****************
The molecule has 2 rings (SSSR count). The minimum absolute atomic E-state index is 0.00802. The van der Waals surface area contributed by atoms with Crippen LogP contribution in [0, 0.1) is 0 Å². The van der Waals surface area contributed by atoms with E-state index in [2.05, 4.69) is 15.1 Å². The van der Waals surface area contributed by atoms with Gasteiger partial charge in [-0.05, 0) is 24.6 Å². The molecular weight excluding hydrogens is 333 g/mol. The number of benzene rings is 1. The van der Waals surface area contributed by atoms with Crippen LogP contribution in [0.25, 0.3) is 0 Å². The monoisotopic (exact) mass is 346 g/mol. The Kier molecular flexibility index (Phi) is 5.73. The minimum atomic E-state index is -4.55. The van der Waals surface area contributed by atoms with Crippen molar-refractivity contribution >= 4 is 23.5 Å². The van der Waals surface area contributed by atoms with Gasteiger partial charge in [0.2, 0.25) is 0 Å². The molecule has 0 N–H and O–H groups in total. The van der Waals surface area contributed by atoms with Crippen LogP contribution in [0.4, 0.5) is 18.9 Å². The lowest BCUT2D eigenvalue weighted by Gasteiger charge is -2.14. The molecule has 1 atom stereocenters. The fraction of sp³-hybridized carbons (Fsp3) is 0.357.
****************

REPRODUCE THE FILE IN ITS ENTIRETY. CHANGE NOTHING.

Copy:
The molecule has 2 rings (SSSR count). The minimum absolute atomic E-state index is 0.00802. The van der Waals surface area contributed by atoms with Crippen LogP contribution in [0, 0.1) is 0 Å². The van der Waals surface area contributed by atoms with E-state index in [2.05, 4.69) is 15.1 Å². The van der Waals surface area contributed by atoms with Gasteiger partial charge in [-0.05, 0) is 24.6 Å². The molecular weight excluding hydrogens is 333 g/mol. The number of benzene rings is 1. The van der Waals surface area contributed by atoms with Crippen LogP contribution in [0.25, 0.3) is 0 Å². The monoisotopic (exact) mass is 346 g/mol. The Kier molecular flexibility index (Phi) is 5.73. The minimum atomic E-state index is -4.55. The van der Waals surface area contributed by atoms with Crippen molar-refractivity contribution >= 4 is 23.5 Å². The van der Waals surface area contributed by atoms with Gasteiger partial charge in [0.2, 0.25) is 0 Å². The molecule has 0 N–H and O–H groups in total. The van der Waals surface area contributed by atoms with Crippen LogP contribution in [0.4, 0.5) is 18.9 Å². The lowest BCUT2D eigenvalue weighted by Gasteiger charge is -2.14. The molecule has 1 atom stereocenters. The fraction of sp³-hybridized carbons (Fsp3) is 0.357.